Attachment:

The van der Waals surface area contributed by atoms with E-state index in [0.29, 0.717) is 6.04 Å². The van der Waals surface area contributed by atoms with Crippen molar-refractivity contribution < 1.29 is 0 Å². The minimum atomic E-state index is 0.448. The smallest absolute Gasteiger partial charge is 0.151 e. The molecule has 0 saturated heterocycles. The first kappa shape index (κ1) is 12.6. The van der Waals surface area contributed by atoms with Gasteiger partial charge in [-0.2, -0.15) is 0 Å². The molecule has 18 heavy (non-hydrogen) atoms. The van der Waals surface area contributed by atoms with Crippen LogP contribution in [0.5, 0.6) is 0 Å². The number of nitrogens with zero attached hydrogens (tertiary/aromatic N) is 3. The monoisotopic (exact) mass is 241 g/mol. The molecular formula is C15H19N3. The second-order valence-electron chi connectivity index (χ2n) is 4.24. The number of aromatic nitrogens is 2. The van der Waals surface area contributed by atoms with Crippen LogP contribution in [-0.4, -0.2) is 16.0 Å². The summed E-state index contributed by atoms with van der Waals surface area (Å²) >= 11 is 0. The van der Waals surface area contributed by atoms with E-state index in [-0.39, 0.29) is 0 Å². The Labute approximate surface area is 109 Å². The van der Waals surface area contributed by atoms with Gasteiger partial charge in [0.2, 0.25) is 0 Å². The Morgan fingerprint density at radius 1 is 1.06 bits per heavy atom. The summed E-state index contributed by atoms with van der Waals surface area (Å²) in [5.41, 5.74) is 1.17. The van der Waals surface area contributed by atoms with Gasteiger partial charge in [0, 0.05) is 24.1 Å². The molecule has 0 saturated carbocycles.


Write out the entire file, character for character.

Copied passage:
The van der Waals surface area contributed by atoms with E-state index in [0.29, 0.717) is 6.04 Å². The van der Waals surface area contributed by atoms with Crippen molar-refractivity contribution < 1.29 is 0 Å². The minimum atomic E-state index is 0.448. The smallest absolute Gasteiger partial charge is 0.151 e. The molecule has 0 saturated heterocycles. The first kappa shape index (κ1) is 12.6. The van der Waals surface area contributed by atoms with Gasteiger partial charge in [-0.2, -0.15) is 0 Å². The molecule has 18 heavy (non-hydrogen) atoms. The van der Waals surface area contributed by atoms with Crippen LogP contribution in [0.5, 0.6) is 0 Å². The number of nitrogens with zero attached hydrogens (tertiary/aromatic N) is 3. The monoisotopic (exact) mass is 241 g/mol. The molecular formula is C15H19N3. The second-order valence-electron chi connectivity index (χ2n) is 4.24. The number of aromatic nitrogens is 2. The van der Waals surface area contributed by atoms with Crippen LogP contribution in [-0.4, -0.2) is 16.0 Å². The summed E-state index contributed by atoms with van der Waals surface area (Å²) >= 11 is 0. The van der Waals surface area contributed by atoms with E-state index in [-0.39, 0.29) is 0 Å². The Labute approximate surface area is 109 Å². The van der Waals surface area contributed by atoms with Gasteiger partial charge in [0.2, 0.25) is 0 Å². The Morgan fingerprint density at radius 1 is 1.06 bits per heavy atom. The summed E-state index contributed by atoms with van der Waals surface area (Å²) in [5.41, 5.74) is 1.17. The van der Waals surface area contributed by atoms with Gasteiger partial charge in [0, 0.05) is 24.1 Å². The molecule has 0 saturated carbocycles.